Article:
Well, there was one woman who I met at one of the Eastland events many years later. And she was a little girl when it happened. And she ended up in the water. And she said, her memory was that it was like an egg that just kind of flipped over in the water. It was so quick. And so 1000s of people, I think there were 2500, at least on the ship on top and below, in the water. And then again, it was just a matter of this is 1915, it's hot day in Chicago, people are gathered around. And it's like, I mean, there was a photographer on the scene, I think, just to photograph it from the maybe one of the papers. And it's just like, there you are, all of a sudden, everything changed. So they're drilling holes in this thing trying to pull people out. I've gotten a lot of footage that I found that was lost for over 100 years that I'm going to post on my website that will will show some of the what would actually happen, but it was it was horrible. And they didn't have room for people. So they were taking the courses and whatever types of transportation they had down to the second Regiment Armory, which eventually became Oprah Winfrey studios, laying them out there. And it was just chaos. So I cannot imagine what that day was like. And then my family in the meantime was sitting back home, wondering, you know, she couldn't possibly have been gone. Her father was just just died the year before the family has so much tragedy. They were living in southwest Chicago, and they were all living near each other these people who worked for Western Electric, there was not a single I think all of Chicago was hit by this thing. Um, my, my great aunt was buried in Bethenia cemetery, which is next to Resurrection cemetery. And I'm sure people have heard of resurrection Mary, I'm faced, right a sort of resurrection Mary, there she is. And then but also the Bohemian National Cemetery in Chicago, who I think had the most victims of the Eastland. So this was just chaos. And how, again, Jim, how something like that could get lost in history\? I don't know.

Jim Harold 12:11
And the thing is, is that these old cities, and again, I mean, you have to you kind of have when you look back, I think we tend to and I do this to look back judgmentally. But really, it is true that safety was not at the top of the mind. It was not like we it's like, there'll be okay, everything will be fine. You know, oh, you know, if you people die, hey, we made some money. I mean, I'm not saying that's the case in every, like old American disaster. But I think it is the case in many American, old American historic disasters. And, and, yeah, just the kind of disregard for safety. It's kind of like, What were these people thinking? I know, there's a story in Cleveland, and I don't know if it's apocryphal or if it really happened. I think it may have happened, the Collingwood (overlapping speech) fire, and the doors. And if I remember correctly, I remember even hearing this when I was a little kid in the 70s. In elementary school, the reason the doors now go out, is because there were kids found burned to death because the doors did not reach out. They pulled in and kids were trying to get out of this school fire. And they were burned to death because they were you know, it's just your kind of instinct to push out to get out. And they couldn't get out because they were panicking and pushing instead of pulling.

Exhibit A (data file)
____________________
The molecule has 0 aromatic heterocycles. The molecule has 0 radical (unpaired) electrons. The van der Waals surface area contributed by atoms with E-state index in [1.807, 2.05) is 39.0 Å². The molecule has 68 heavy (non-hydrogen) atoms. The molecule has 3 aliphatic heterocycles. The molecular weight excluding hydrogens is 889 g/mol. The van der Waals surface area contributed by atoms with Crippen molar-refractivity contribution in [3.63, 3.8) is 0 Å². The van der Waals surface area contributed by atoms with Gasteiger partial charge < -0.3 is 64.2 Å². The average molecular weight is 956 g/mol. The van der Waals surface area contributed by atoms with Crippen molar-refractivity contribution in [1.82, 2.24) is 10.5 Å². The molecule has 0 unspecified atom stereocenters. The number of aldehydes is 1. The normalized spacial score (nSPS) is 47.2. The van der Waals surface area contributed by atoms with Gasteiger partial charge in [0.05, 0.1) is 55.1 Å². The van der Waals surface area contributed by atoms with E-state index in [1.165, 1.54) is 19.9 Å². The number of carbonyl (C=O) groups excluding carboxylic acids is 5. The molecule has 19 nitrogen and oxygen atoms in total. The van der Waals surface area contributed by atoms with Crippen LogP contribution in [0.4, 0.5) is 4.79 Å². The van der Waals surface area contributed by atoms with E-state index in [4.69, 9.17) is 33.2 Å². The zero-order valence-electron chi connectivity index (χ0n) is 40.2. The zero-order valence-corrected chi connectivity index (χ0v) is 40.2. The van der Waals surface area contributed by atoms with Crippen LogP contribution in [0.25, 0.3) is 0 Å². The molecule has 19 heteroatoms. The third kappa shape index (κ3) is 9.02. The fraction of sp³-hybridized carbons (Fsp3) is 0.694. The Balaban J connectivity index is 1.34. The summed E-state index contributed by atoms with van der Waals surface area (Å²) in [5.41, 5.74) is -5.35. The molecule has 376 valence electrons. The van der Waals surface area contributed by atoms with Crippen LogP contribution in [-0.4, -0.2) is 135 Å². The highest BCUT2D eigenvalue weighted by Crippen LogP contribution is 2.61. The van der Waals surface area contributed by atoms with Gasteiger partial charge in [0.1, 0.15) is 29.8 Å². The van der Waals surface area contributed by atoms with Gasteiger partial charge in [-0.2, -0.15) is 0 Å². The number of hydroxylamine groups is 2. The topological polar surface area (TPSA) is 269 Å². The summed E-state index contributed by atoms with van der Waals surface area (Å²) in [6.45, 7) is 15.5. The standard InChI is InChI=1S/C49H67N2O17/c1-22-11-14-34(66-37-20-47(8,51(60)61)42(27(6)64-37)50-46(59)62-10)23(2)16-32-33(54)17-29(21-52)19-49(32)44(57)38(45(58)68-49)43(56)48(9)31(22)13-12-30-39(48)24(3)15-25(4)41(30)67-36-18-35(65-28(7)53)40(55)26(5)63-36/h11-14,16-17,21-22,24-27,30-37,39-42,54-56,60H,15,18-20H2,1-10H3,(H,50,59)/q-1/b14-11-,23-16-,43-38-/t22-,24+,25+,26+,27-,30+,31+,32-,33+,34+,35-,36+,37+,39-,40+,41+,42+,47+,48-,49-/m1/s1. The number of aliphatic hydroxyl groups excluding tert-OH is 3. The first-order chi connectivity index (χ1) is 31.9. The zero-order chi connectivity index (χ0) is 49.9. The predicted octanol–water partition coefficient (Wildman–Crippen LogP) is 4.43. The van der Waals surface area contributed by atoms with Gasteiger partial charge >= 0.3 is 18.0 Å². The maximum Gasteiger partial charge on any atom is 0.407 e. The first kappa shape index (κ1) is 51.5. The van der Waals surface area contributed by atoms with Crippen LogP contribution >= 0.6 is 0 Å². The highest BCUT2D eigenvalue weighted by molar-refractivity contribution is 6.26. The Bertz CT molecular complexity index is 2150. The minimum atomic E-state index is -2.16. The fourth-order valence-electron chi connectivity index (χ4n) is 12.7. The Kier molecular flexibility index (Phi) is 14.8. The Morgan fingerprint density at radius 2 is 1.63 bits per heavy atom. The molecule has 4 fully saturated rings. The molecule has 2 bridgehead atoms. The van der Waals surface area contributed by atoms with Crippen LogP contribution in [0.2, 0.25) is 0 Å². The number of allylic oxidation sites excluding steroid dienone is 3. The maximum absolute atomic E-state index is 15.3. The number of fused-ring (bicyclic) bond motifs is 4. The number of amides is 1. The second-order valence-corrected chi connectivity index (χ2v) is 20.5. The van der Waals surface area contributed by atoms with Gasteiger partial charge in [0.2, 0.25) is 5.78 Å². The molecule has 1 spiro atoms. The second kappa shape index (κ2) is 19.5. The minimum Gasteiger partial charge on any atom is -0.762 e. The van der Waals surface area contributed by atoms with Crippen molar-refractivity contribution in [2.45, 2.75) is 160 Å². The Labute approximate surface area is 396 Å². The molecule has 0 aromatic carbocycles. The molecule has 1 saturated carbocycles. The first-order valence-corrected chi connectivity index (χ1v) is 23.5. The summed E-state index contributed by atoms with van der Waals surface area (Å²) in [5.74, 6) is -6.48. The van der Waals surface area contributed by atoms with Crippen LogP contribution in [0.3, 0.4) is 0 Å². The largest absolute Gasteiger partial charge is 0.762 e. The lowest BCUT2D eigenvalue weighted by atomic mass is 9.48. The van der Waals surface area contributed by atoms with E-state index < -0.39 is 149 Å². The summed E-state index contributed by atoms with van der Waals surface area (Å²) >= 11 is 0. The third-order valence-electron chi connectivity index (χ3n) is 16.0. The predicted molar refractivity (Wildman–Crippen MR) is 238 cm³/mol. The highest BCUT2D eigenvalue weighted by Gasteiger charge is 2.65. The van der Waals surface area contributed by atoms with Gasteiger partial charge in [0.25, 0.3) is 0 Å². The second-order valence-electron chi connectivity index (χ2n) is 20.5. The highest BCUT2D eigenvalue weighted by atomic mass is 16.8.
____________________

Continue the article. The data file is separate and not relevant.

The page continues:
Natalie Zett 13:34
And that is a true event. And somebody actually did recreation of it. I just seen a few years just tried to pick up the link for you if it still exists. So it's powerful.

Jim Harold 13:44
Now, how do you think that this tragedy for your family resonated through the years through the decades?

Natalie Zett 13:50
Sure. Well, one of the things, again, we were talking about Judge judgmentalism, and I think, you know, my sister and I were going back and forth about this too. And I said, we cannot understand the mindset of people from that era, because there was no psychological health. There was no social welfare programs other than a few things that the Red Cross or Western Electric might have given these families. So when they had tragedies, they sucked it up. But they didn't always suck it up really well. And so what happened was my grandmother, my mother's mother, went to the morgue to identify her sister. And, again, what did that do to my grandmother? And then her marriage with her first marriage was falling apart. There was a lot of violence, I think, with the first husband, and she eventually divorced him and any then eventually, she had two children. One of them was my aunt Pearl. The other one was a boy. She left them to go to back to Johnstown to marry my grandfather. So she left the kids in Chicago with their grandmother. And my sister said, why did she do that? I said, I don't think she could take being in Chicago when I was working on the book. I thought Grandma What did she choose? Such a thing. But I think her heart couldn't take it literally her heart couldn't take it. And then she had my mother nurse her secondary. And when my mother was three, my grandmother's heart exploded. And she died on the floor in their home. So the story was lost. So when I tell the story in the book, it's like that the story should have been lost. My mother didn't grow up with this story. And her older siblings were far far away. And they certainly didn't talk about the trauma.

Jim Harold 15:28